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Do no-loan policies change the matriculation patterns of low-income students?

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  • Waddell, Glen R.
  • Singell Jr., Larry D.

Abstract

Abstract We examine whether there is discernable variation in the matriculation patterns of low-income students at public flagship institutions around changes in institutional financial-aid policies that target resident, low-income students with need-based aid. Overall, our results suggests that need is not being met on the extensive margin and that enrollment levels actually fall with the introduction of targeted aid. However, the enrollments of more-needy students tend to fall less and students matriculating to aid-innovating institutions tend to have more financial need after the introduction of income-targeted aid. This suggests that along the intensive margin income-targeted aid may still be benefiting the most needy. We also find that institutions that introduce income-targeted aid subsequently enroll more-geographically distant students, suggestive of improved matching.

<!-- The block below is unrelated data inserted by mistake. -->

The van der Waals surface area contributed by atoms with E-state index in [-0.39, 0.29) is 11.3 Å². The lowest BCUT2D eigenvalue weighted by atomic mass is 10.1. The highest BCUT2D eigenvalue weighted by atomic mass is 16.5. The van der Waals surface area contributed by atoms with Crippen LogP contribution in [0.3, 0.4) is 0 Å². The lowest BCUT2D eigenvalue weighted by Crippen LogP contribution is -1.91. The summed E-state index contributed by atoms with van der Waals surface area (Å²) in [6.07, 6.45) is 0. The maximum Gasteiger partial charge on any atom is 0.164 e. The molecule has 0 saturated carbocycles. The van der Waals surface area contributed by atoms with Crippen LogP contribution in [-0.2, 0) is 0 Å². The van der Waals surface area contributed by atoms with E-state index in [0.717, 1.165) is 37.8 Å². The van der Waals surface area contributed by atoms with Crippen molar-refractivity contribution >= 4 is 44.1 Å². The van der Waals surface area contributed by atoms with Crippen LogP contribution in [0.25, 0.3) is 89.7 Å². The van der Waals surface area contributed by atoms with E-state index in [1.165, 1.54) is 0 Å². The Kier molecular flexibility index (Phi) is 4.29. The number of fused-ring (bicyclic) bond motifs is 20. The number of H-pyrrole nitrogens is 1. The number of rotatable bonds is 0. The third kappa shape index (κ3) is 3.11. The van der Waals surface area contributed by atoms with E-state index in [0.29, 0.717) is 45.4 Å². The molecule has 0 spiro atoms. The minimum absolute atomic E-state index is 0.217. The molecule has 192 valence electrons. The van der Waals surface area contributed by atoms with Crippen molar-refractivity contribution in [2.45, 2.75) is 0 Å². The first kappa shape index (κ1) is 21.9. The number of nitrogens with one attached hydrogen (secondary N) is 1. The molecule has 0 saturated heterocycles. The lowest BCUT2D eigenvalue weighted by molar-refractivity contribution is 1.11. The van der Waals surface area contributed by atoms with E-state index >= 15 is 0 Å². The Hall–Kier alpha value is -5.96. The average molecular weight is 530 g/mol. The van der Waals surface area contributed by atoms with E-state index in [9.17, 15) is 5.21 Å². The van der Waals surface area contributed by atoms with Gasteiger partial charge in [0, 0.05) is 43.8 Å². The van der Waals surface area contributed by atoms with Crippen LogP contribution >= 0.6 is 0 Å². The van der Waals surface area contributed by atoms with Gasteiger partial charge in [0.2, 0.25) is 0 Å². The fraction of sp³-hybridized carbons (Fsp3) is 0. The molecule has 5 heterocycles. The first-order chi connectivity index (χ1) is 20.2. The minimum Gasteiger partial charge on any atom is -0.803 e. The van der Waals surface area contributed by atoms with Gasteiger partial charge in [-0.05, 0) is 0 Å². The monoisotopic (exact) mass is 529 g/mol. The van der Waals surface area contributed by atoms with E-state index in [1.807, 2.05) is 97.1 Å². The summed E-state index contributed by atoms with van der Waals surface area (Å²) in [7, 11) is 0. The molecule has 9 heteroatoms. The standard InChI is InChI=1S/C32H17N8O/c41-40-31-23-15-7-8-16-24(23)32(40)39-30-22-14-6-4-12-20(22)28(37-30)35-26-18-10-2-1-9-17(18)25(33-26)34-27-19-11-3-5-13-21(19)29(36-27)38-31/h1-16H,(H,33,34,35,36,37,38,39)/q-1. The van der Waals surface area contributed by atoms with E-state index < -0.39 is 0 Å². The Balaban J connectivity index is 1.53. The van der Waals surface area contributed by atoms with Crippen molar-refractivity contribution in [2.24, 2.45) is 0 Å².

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Bibliographic Info

Article provided by Elsevier in its journal Economics of Education Review.

Volume (Year): 30 (2011)
Issue (Month): 2 (April)
Pages: 203-214

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Handle: RePEc:eee:ecoedu:v:30:y:2011:i:2:p:203-214

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Web page: http://www.elsevier.com/locate/econedurev

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Keywords: Low income Financial aid No loan Pell;

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References

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Cited by:
  1. Elliott, William & Friedline, Terri, 2013. "“You pay your share, we’ll pay our share”: The college cost burden and the role of race, income, and college assets," Economics of Education Review, Elsevier, vol. 33(C), pages 134-153.
  2. DesJardins, Stephen L. & McCall, Brian P., 2014. "The impact of the Gates Millennium Scholars Program on college and post-college related choices of high ability, low-income minority students," Economics of Education Review, Elsevier, vol. 38(C), pages 124-138.

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